The following essay is from the Lughnasadh (August 1) 1987 issue of Earth
First! The Radical Environmental Journal (P.O. Box 5871, Tucson, AZ 85703).
"Entire contents are copyrighted 1987, but we are pleased to allow reprinting
if credit is given."
by Chim Blea
In my peregrination through the streets of this rotting civilization,
I've passed through a number of religious stages. After realizing the utter
absurdity of christianity, its appalling banality and evil, I flirted briefly
with eastern religions before rejecting them for their anti-Earthly metaphysic.
Through my twenties and early thirties, I was an atheist--until I sensed
something out there. Out there in the wilderness.
So, I became a pagan, a pantheist, a witch, if you will. I offered prayers
to the moon, performed secret rituals in the wildwood, did spells. I placated
the spirits of that which I ate or used (remember, your firewood is alive,
For almost ten years I've followed my individualistic shamanism (no,
organized paganism smacks a little too much of a Tolkien discussion group),
or of a rudimentary "great religion" for one like me who never quite fits in.)
But recently, I've begun to doubt my faith. Or, perhaps I've simply begun
to wonder why I need it. It came while watching a coyote catch and eat mice in
a meadow, and later a gargter snake catching afrog in a marsh. Did they placate
the spirits of those they used? Did they perform rituals, offer prayers? Did
they need to make connections?
No. They were connected. That was all.
What makes us so different from the rest out there? Why are we apart? When
did we stumble?
Is it ... is it the fact that we have a spiritual sense that makes us so
apart, that cuts us off?
Or rather did we develop the spiritual sense that other animals don't have,
in a soul-salving way to return, after we realized that we were apart? Or do
we just do it as a rationalization of the evil we do?
Perhaps our curse is that we can imagine spiritual things, that we conceive
of good and evil, that we speculate beyond our lives, that we look for meaning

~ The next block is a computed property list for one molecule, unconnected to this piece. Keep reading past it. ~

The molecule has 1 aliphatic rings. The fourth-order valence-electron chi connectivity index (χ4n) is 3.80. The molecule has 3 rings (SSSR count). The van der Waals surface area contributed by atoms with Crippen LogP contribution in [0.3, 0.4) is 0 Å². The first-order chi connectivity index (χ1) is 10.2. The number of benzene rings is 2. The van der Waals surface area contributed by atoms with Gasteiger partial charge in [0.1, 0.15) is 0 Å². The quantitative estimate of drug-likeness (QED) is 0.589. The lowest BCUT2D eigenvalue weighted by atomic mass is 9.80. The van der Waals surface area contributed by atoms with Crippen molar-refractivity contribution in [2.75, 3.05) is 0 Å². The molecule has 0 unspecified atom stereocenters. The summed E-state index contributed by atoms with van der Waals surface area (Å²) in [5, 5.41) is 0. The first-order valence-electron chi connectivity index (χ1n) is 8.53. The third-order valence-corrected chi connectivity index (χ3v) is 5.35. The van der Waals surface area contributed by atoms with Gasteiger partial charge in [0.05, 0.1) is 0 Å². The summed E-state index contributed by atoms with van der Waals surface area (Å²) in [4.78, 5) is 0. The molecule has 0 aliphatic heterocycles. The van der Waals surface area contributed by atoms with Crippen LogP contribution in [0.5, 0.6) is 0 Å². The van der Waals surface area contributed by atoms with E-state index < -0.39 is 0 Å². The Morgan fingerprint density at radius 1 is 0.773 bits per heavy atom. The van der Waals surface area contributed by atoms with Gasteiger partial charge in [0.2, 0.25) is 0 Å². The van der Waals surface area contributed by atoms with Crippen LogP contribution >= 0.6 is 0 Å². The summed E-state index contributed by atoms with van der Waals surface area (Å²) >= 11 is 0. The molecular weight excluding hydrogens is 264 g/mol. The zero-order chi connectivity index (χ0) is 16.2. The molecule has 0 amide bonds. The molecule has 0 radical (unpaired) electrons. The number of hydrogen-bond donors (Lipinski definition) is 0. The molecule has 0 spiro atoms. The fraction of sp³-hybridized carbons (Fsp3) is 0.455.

in that which simply is.
Instead of spirituality being a way to return home, to rejoin Earth, is it
that which cuts us off? Is it our fatal flaw?
Did Neitzsche dwell on this as he pondered beyond good and evil?
Is this what Heidegger meant by letting being be?
Can we simply live, dwell, without clothing our lives and acts in grandiose
Can we walk down a forest path, and cease dealing in abstractions, turn off
the little pocket calculator up in our left frontal lobe? Can we simply be
aware of our surroundings without ascribing any greater importance to them?
There are times when this happens, of course. Caught in a rapid, face to
face with a Grizzly, slipping on the rock, lightning crashing nearby; then
our adrenaline takes over and our cortical thinking apparatus is in charge. No
intellectualizing, no abstracting then--we're alive, we're animals, we're
connected a those moments. Far rarer are the quiet times when we can let being
be, when things are just as they are, when a sunset is a sunset, a bee a bee,
a flower a flower, me me. When nothing symbolizes anything, when there is no
search for the essence of something, when a tree is merely a tree and not the
projection of the "ideal tree, when we analyze nothing.
Is it then that we are beyond good and evil, beyond spirituality, back to
animal? At one with Earth?
Nonetheless, we do seem to have a spiritual sense. Perhaps our fatal flaw,
that which sunders us from Earth, is our ability for abstract thinking. To
think of things as things. And sprirituality, ritual, is that which attempts,
albeit imperfectly, to reconnect us.
Maybe I'll talk to the moon tonight.